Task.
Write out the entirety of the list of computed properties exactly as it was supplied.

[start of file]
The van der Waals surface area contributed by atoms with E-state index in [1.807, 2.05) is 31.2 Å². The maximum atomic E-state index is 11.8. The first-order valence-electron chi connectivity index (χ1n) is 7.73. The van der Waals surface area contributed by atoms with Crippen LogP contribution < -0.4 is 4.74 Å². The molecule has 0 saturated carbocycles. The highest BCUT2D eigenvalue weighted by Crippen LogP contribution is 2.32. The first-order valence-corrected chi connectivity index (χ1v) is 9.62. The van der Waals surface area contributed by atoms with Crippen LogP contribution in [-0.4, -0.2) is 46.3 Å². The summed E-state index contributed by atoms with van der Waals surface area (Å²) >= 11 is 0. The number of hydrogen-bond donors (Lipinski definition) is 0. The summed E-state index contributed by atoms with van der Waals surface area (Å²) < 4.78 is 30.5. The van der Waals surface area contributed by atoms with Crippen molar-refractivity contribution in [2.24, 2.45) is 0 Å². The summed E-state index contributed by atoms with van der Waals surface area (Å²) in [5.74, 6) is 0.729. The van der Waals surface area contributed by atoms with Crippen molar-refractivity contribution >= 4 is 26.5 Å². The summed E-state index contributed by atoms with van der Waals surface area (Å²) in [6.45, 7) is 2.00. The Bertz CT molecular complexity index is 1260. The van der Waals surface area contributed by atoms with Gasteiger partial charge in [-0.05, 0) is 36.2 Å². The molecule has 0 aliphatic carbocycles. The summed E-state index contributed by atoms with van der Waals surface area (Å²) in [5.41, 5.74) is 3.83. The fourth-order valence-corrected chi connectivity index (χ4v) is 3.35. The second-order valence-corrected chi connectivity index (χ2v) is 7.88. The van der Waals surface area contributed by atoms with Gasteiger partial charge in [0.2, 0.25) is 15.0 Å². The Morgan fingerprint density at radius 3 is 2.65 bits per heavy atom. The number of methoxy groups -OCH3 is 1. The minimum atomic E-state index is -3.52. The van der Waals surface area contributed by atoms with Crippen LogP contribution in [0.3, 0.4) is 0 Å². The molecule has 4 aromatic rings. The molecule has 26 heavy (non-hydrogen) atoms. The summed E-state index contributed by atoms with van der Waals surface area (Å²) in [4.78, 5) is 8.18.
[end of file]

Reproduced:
The van der Waals surface area contributed by atoms with E-state index in [1.807, 2.05) is 31.2 Å². The maximum atomic E-state index is 11.8. The first-order valence-electron chi connectivity index (χ1n) is 7.73. The van der Waals surface area contributed by atoms with Crippen LogP contribution < -0.4 is 4.74 Å². The molecule has 0 saturated carbocycles. The highest BCUT2D eigenvalue weighted by Crippen LogP contribution is 2.32. The first-order valence-corrected chi connectivity index (χ1v) is 9.62. The van der Waals surface area contributed by atoms with Crippen LogP contribution in [-0.4, -0.2) is 46.3 Å². The summed E-state index contributed by atoms with van der Waals surface area (Å²) >= 11 is 0. The number of hydrogen-bond donors (Lipinski definition) is 0. The summed E-state index contributed by atoms with van der Waals surface area (Å²) < 4.78 is 30.5. The van der Waals surface area contributed by atoms with Crippen molar-refractivity contribution in [2.24, 2.45) is 0 Å². The summed E-state index contributed by atoms with van der Waals surface area (Å²) in [5.74, 6) is 0.729. The van der Waals surface area contributed by atoms with Crippen molar-refractivity contribution >= 4 is 26.5 Å². The summed E-state index contributed by atoms with van der Waals surface area (Å²) in [6.45, 7) is 2.00. The Bertz CT molecular complexity index is 1260. The van der Waals surface area contributed by atoms with Gasteiger partial charge in [-0.05, 0) is 36.2 Å². The molecule has 0 aliphatic carbocycles. The summed E-state index contributed by atoms with van der Waals surface area (Å²) in [5.41, 5.74) is 3.83. The fourth-order valence-corrected chi connectivity index (χ4v) is 3.35. The second-order valence-corrected chi connectivity index (χ2v) is 7.88. The van der Waals surface area contributed by atoms with Gasteiger partial charge in [0.2, 0.25) is 15.0 Å². The Morgan fingerprint density at radius 3 is 2.65 bits per heavy atom. The number of methoxy groups -OCH3 is 1. The minimum atomic E-state index is -3.52. The van der Waals surface area contributed by atoms with Crippen LogP contribution in [0.3, 0.4) is 0 Å². The molecule has 4 aromatic rings. The molecule has 26 heavy (non-hydrogen) atoms. The summed E-state index contributed by atoms with van der Waals surface area (Å²) in [4.78, 5) is 8.18.